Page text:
Friday, 19 August 2016
This was lunch yesterday. The bread was homemade and the ingredients included whey from cheese-making and cream from our goats milk. Sadly we had to buy the flour! The bacon was from the pig we bought a couple of years ago. The butter was made from cream from our goats milk. And the lettuce was from a neighbouring allotment as part of a swap. So quite close to being fully self-sufficient except for the flour.
The two ducklings that hatched in the spring were moved recently to a small run on the allotment. They have since been released to join the flock. The 2 keep closely together and have had a few scraps with one hen in particular. Nevertheless, they are both doing well and have learnt quickly where the food is.
My goats' favourite food is ash leaves. There are lots of ash trees around, often next to public paths on housing estates. The council no longer prunes them due to lack of money so I have been giving a helping hand and have chopped off low branches so they don't whack people in the face when walking past. The branches do, of course, make excellent free food for Pinkie, Georgina, Spot and Spotless.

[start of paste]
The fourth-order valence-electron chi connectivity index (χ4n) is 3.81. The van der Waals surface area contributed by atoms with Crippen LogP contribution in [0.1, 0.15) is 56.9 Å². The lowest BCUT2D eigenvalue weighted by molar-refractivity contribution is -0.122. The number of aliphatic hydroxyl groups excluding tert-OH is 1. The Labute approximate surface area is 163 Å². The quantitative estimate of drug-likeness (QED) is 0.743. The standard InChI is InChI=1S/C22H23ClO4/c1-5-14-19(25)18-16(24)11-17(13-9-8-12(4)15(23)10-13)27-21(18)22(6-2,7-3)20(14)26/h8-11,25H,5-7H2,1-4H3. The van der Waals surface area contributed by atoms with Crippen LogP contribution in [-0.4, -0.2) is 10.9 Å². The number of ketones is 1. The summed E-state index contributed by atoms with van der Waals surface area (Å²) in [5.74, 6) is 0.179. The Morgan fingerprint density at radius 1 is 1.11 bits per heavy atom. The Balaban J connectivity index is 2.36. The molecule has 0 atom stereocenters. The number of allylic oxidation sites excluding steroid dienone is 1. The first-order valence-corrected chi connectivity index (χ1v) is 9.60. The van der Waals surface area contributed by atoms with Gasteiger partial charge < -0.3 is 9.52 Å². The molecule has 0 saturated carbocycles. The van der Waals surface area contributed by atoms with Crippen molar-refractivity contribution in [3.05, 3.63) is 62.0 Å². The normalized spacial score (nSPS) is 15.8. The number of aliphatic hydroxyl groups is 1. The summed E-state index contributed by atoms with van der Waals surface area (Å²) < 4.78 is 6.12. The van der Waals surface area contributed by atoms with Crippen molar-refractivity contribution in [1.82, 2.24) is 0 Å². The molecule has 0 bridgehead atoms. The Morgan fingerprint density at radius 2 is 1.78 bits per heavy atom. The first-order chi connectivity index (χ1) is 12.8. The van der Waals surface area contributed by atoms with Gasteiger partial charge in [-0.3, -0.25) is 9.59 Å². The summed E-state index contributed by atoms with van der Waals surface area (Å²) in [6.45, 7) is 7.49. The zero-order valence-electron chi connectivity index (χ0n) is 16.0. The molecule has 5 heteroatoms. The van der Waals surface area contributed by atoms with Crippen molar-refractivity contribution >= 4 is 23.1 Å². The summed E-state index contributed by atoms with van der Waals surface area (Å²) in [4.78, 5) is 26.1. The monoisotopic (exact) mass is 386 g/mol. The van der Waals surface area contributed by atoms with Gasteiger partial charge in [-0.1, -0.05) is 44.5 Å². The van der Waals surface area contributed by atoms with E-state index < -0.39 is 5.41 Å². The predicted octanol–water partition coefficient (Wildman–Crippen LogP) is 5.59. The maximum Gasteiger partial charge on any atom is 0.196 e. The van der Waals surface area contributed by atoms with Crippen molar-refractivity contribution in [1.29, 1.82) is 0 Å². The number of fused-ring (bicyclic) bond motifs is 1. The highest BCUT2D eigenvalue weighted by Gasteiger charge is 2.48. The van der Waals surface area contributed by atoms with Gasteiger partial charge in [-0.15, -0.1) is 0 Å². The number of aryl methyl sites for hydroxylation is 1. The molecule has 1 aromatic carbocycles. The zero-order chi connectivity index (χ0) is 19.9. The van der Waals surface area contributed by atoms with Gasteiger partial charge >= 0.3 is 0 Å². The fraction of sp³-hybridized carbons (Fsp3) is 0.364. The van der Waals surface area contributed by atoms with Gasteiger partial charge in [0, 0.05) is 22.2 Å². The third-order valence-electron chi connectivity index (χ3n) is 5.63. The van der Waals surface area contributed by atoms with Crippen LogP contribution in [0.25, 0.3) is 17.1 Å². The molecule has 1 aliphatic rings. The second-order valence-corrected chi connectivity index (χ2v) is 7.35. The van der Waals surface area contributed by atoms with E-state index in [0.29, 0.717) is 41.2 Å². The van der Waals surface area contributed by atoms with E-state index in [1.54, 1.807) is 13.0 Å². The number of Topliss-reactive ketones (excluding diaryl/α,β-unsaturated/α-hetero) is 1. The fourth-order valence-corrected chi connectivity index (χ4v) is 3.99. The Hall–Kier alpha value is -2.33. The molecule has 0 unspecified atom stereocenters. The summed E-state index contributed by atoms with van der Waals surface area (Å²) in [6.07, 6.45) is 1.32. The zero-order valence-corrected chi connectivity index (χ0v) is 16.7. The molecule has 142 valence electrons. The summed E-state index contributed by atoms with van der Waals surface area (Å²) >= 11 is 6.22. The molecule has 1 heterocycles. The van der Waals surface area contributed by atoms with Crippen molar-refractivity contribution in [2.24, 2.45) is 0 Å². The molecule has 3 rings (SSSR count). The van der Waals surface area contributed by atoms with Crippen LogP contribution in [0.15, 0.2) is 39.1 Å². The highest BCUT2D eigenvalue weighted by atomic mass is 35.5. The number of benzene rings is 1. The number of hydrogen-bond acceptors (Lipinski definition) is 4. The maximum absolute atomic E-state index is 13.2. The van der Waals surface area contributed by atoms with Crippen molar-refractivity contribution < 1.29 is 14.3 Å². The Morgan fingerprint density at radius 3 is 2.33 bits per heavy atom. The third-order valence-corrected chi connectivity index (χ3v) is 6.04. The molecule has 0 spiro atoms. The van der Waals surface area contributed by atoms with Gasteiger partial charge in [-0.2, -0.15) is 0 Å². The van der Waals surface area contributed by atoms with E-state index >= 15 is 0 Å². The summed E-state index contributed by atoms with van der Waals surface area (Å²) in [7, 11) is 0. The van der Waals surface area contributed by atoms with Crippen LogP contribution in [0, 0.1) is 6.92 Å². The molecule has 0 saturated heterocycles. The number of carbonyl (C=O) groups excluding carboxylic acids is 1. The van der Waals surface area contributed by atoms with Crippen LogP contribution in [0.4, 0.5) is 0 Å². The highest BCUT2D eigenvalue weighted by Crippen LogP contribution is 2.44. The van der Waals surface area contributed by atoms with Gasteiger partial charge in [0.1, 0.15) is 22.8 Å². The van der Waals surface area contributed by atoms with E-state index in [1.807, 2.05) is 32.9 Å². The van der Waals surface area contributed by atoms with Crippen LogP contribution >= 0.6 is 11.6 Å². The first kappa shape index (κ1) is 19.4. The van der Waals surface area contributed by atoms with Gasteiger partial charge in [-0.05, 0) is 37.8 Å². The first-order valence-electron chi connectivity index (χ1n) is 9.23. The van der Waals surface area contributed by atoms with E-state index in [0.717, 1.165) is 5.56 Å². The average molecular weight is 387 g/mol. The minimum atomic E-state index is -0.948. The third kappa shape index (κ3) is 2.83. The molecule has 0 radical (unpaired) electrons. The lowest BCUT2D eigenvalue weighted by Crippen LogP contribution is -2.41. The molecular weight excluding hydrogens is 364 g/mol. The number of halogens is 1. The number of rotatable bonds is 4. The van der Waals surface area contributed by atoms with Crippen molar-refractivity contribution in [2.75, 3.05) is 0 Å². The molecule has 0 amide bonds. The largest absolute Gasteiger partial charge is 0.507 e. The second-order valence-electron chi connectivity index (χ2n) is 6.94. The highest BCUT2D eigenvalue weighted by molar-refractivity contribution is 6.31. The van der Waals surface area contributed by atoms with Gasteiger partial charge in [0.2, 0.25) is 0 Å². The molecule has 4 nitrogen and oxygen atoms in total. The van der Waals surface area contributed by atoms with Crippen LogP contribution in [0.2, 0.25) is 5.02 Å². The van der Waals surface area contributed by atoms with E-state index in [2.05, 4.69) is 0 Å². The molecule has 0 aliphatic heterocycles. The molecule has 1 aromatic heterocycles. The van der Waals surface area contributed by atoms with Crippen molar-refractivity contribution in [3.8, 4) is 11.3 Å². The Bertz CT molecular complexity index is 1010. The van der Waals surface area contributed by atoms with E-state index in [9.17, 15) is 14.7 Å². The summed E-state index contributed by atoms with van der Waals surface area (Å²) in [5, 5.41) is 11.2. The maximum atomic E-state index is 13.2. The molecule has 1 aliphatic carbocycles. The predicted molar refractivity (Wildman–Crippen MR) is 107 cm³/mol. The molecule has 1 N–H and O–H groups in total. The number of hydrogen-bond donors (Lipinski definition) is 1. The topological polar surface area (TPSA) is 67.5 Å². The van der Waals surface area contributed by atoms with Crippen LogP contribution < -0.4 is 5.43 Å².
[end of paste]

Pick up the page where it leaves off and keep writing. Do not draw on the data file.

BBC Radio Newcastle interviewed my at my house and allotment on Monday about self-sufficiency and living the good life. It was broadcast on Wednesday and you can hear it on this link. The interview starts 12 minutes into the programme.
Tuesday, 16 August 2016
Sunday, 14 August 2016
We were invited to bring some of our animals to the Family Funday in Chase Park, Whickham. The event was held yesterday and the organisers were keen that I bring a goat. That meant applying to DEFRA for a special permit to move one of the goats off the allotment. We took Pinkie as she is very people friendly and has no horns so can't cause any injuries.
Pinkie proved to be a big hit and is now the star of lots of people's photos.
We went along to the Hop Garden in High Spen, a few km from where we live, on Friday evening. The community group that runs the allotment was having a pizza evening and they were using their outdoor oven to cook the food. We took along 15 boxes of quail eggs to do swaps and got in return rhubarb, gooseberries and redcurrants and (to be picked up later this week) a red cabbage. We have, of course, a glut of quail eggs at the moment so we were happy to exchange them.
We also had a look at the oven. We have plans to build one ourselves. We have even started gathering the fuel for it from the hawthorn branches we food to the goats.